Part of what gives the Dave Matthews Band their unique flair is their belief in abundance vs. scarcity. From day one, they have openly encouraged taping at their shows, knowing that these recordings will only further their following. Ticket prices have remained considerably lower than those of similarly popular artists, and the fee for membership in their fan club is a mere $35 per year, which allows enthusiasts advanced purchasing of tickets prior to public sale, among other perks. Unlike many musicians, they have never condemned internet downloading of their work. Instead of greedily protecting their output, they have essentially given listeners a golden key to their treasures. Clearly, the members are not suffering financially from these decisions. Rather, their generosity has served to fuel the flame, exposing the masses to their genius. I love to see successful ventures built on this foundation. It reminds us that the path to the top doesn't have to be littered with the misfortune of others.
Not only is the group good to their fans, but they are also supportive of vital causes around the world. Participating in evens like the “Concert to Benefit Bay Area Charities” in San Francisco and the multi-city “Vote for Change” tour, they have given their time and energy to promote awareness of profoundly important issues. When Hurricane Katrina hit, the band added an extra day to their Red Rocks stint and donated all of the proceeds to aid in relief efforts. After the tragedy struck the campus of Virginia Tech, the men played in an attempt to lift the spirits of friends and family members of the fallen. From Live 8 to Live Earth to Farm Aid, the ensemble participates in consciousness raising activities, aimed at exposing attendees to truths about hunger, global warming, and the plight of family farms. And since 2005, after partnering with CARE, their own charitable organization called Bama Works, has contribued to the relief of tsunami survivors in Sri Lanka through the Bama Works Village Recovery Fund.
Part of what I find so refreshing about the band's willingness to help those in crisis, is the way that they continue to toil after others have left the scene. Long past the newspapers front-page attention to Katrina subsided, DMB issued a 1.5 million dollar challenge grant to build homes for the New Orleans Habitat Musicians' Village in the Upper Ninth ward, an area hit particularly hard by the storm. The men's dedication to the city of New Orleans is clear, as they recently finished recording their newest album, “Big Whiskey and the Groogrux King” in her arms. In yet another philanthropic gesture, the musicians included various aspects of The Big Easy on the record, including a clip at the end of “Squirm” where Mr. Okra, the resident vegetable seller is featured. The name “Big Whiskey” comes from an experience Dave had while offering money to a local. But perhaps the greatest act of reverence surfaces in the song, “Alligator Pie,” where Dave tells the story of a girl trapped on the roof after Katrina hit, detailing the horror and abandonment felt by so many during that time. The girl's name is Stella, representing his daughter whose famous question, “Daddy, when you gonna put me in a song?” is heavily sprinkled into the narrative. By allowing his own daughter to be part of such a terrifying tale, Dave once again, illustrates the thin line between "us" and "them." And what better way is there to shed light on such a dark juncture in our history than to give voice to it in a song destined to be enjoyed by millions and remembered for years to come?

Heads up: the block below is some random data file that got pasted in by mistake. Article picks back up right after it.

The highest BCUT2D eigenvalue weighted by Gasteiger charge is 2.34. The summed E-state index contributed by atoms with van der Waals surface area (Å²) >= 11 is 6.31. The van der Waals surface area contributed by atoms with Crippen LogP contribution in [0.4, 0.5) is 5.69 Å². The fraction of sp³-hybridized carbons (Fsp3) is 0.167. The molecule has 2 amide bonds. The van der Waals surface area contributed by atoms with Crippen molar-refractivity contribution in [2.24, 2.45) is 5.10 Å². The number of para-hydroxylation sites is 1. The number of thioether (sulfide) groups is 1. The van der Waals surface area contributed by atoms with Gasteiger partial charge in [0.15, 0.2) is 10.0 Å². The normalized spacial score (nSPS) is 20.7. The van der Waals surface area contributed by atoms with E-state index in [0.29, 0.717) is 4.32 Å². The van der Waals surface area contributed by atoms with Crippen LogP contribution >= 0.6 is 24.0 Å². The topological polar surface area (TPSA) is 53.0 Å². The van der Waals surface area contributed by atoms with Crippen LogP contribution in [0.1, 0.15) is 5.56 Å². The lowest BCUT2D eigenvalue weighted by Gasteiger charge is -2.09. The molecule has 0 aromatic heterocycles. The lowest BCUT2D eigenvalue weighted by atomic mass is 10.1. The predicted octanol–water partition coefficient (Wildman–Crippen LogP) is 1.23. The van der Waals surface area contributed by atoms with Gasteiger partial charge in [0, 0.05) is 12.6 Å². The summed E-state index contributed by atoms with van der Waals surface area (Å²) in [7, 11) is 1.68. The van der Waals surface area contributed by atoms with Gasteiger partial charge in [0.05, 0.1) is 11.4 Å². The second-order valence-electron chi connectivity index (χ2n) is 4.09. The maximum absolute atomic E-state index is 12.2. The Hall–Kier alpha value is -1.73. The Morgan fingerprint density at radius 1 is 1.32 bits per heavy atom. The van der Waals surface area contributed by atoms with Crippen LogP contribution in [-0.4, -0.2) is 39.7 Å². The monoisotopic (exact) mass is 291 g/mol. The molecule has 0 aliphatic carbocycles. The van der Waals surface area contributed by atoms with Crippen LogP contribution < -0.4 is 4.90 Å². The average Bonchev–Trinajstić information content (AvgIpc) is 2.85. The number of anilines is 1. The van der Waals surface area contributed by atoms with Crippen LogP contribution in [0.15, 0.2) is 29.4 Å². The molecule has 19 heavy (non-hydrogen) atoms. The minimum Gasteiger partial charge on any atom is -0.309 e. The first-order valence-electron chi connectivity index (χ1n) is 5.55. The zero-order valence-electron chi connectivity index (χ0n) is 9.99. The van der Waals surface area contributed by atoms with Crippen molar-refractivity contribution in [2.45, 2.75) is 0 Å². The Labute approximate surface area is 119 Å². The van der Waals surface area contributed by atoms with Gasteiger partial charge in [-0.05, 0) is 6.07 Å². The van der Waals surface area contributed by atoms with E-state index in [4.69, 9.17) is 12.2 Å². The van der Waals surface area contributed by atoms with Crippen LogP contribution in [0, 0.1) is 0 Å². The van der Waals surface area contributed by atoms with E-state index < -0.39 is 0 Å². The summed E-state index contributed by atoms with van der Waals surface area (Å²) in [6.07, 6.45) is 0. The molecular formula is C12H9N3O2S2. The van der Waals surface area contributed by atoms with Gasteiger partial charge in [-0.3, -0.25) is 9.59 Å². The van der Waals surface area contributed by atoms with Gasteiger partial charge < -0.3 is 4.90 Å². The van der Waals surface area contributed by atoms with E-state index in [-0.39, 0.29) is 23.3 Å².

Hayley Bauman, Psy.D.
Author of Serendipity and the Search for True Self